Sunday, February 28, 2010
if wishes were horses
I've always liked horses. They might not provide the most comfortable or practical means of transportation but there's something about the idea of horse that lets our imaginations about other ways of living run free. So rather than painting this weekend I spent some time on a couple of new drawings for paintings to come later. Draw while the pencil is hot.
Speaking of lively imaginations I've been reading some articles recently about the efforts being made to clone extinct species and wondering what to think of the idea. There's a project underway to find some useable DNA from one of the mammoths that are occasionally found when the permafrost melts. An egg from an Asian elephant would have the nucleus destroyed and replaced with the nucleus of a mammoth specimen. If successful, the resulting clone would be genetically all mammoth. Wow.
Another plan underway is to bring back aurochs. You may remember having seen their images in cave paintings - huge cattle with sweeping horns, seven feet tall at the shoulder and weighing over a ton that haven't been seen for at least 500 years. Caesar described them as: "a little below the elephant in size" and a favorite hunting prey for wild Germanic tribesmen. I wonder how you'd milk something like that?
There are plans as well to bring back the dodo (perhaps an ostrich would mother the egg) and the DNA of other endangered species is being collected and stored just in case the last real tiger dies in captivity like the Tasmanian Devil did at the turn of the 20th century.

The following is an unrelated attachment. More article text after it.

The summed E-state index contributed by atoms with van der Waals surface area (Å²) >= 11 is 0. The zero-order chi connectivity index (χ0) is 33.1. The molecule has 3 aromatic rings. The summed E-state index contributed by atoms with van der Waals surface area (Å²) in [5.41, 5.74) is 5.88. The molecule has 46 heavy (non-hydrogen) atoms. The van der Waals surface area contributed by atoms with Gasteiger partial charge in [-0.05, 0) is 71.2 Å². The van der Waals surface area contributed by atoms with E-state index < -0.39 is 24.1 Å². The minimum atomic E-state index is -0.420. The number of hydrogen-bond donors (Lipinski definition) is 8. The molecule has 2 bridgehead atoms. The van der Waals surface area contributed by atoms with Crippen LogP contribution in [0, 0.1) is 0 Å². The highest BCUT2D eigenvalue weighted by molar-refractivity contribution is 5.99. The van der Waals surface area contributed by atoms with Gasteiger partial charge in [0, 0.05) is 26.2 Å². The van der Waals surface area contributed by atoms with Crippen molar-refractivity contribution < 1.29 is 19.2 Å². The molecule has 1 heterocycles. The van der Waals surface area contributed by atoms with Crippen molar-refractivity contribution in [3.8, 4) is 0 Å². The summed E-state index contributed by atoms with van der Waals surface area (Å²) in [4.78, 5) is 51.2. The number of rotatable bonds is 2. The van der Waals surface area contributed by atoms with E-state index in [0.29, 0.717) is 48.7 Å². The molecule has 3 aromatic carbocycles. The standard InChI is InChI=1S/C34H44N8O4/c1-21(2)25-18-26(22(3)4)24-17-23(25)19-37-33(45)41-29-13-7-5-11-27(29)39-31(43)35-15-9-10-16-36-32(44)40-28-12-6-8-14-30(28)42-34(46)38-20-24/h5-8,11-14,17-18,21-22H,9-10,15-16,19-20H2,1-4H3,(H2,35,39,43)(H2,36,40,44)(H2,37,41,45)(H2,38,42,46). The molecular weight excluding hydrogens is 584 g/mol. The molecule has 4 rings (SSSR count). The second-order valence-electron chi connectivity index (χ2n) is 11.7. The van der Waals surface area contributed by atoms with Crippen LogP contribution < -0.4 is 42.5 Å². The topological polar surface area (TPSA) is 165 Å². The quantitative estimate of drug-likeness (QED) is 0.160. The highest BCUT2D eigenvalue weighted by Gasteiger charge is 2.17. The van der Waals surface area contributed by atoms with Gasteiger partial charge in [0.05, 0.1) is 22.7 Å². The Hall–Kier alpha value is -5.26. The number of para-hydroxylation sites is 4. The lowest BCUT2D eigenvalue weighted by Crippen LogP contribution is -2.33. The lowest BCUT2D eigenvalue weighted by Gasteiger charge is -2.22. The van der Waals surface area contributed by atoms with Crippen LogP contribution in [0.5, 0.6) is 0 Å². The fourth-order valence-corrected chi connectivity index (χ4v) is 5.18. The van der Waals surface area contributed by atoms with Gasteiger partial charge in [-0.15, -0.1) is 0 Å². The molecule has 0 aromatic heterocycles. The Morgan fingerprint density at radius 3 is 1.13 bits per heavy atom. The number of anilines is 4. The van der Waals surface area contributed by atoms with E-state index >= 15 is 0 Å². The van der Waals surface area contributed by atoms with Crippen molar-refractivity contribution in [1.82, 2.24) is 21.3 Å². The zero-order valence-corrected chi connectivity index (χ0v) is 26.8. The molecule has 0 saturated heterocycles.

What next, you may wonder? Well, the last one I read about was the plan to clone a Neanderthal. Really. You can read about it here but basically now we're talking about a human species that diverged from our line approximately 450,000 years ago and were very different from us in just about every way. Considering the difficulties for one surviving birth and infancy how would he or she see our world? Could one cope without peers or would the plan be to clone a small band and let them live on a northerly island with mammoths and aurochs ready to fill an ecological niche when we're gone?
Is it possible we need to figure out how to take better care of the world as it is before diving headlong into cloning the extinct? When I think about it for a bit I really don't have a very wild imagination at all.